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subzali
06-25-2007, 05:03 PM
So after hearing tales of daring from Treeroots harrowing experiences after losing his spring pins...;) :p:

Are these bad boys easy to replace so that I don't have to do a teardown/jerry rig on the trail?

MDH33
06-25-2007, 07:05 PM
You can get replacements from 4Crawler. Easy to replace if yours isn't already broken. ;) Use some C-clamps to hold the spring pack together and just tap the old one out and drop the new one in.

Rzeppa
06-25-2007, 08:21 PM
I've replaced them both with and without yanking the whole spring pack off. Doing it with the spring pack sitting there in front of you is easier, but a LOT more work in terms of getting it to that point.

Do you have one that's broken for sure or are you just worried in case it might happen?

subzali
06-25-2007, 08:37 PM
Just worried cause it happened to Mike :p:

Rzeppa
06-25-2007, 08:47 PM
Just worried cause it happened to Mike :p:Okay then, stop worrying. I broke one at Moab in 2001, drove all the way home before having to fix it, no problem. The U-bolts should take most of the strain, the spring pin is kind of window dressing once the u-bolts are installed and torqued down. If it's not broke, don't worry about it :-)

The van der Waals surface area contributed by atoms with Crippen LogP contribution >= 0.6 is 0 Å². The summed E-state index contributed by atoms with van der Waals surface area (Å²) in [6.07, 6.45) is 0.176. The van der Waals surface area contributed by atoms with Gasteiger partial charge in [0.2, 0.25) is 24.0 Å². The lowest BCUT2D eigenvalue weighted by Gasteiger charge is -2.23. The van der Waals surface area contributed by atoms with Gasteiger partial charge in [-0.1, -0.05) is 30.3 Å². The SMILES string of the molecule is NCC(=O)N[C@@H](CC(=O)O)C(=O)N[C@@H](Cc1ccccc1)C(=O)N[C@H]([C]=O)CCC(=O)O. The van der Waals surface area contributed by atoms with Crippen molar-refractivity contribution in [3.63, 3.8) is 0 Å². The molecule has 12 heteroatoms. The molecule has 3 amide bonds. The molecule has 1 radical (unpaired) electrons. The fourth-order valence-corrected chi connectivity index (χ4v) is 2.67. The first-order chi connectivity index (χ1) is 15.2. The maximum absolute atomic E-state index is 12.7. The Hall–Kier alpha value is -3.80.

If it's hanging by a thread, worry about it and prioritize it.

Red_Chili
06-26-2007, 10:20 AM
I carry trail spares, and did have to use them once... to help out a CJ on the trail! :lmao:

Not hard to do trailside.

treerootCO
06-26-2007, 10:27 AM
I am not sure why but my junk seems to rely on the spring pins for locating the axle. I check and recheck the u-bolts and have probably tightened them to the point the metal is starting to stretch. Both times I lost a spring pin, the axle moved backwards under power and put the tire into the fenders. I would be really concerned if it did that on the highway:eek:

Another thought that wasn't covered is whether or not to use a soft material or something hardened. Both of mine were grade 8.8 metric that broke so I believe there is some truth to using a softer material.

Uncle Ben
06-26-2007, 02:02 PM
I am not sure why but my junk seems to rely on the spring pins for locating the axle. I check and recheck the u-bolts and have probably tightened them to the point the metal is starting to stretch. Both times I lost a spring pin, the axle moved backwards under power and put the tire into the fenders. I would be really concerned if it did that on the highway:eek:

Another thought that wasn't covered is whether or not to use a soft material or something hardened. Both of mine were grade 8.8 metric that broke so I believe there is some truth to using a softer material.


Anything that is in a shear plane should be a grade 5 or equivalent. Grade 8's are non shear applications where minimal stretch is needed. Grade 8's will shear easier than a grade 5.

Rzeppa
06-26-2007, 05:29 PM
I am not sure why but my junk seems to rely on the spring pins for locating the axle. I check and recheck the u-bolts and have probably tightened them to the point the metal is starting to stretch. Both times I lost a spring pin, the axle moved backwards under power and put the tire into the fenders. I would be really concerned if it did that on the highway:eek: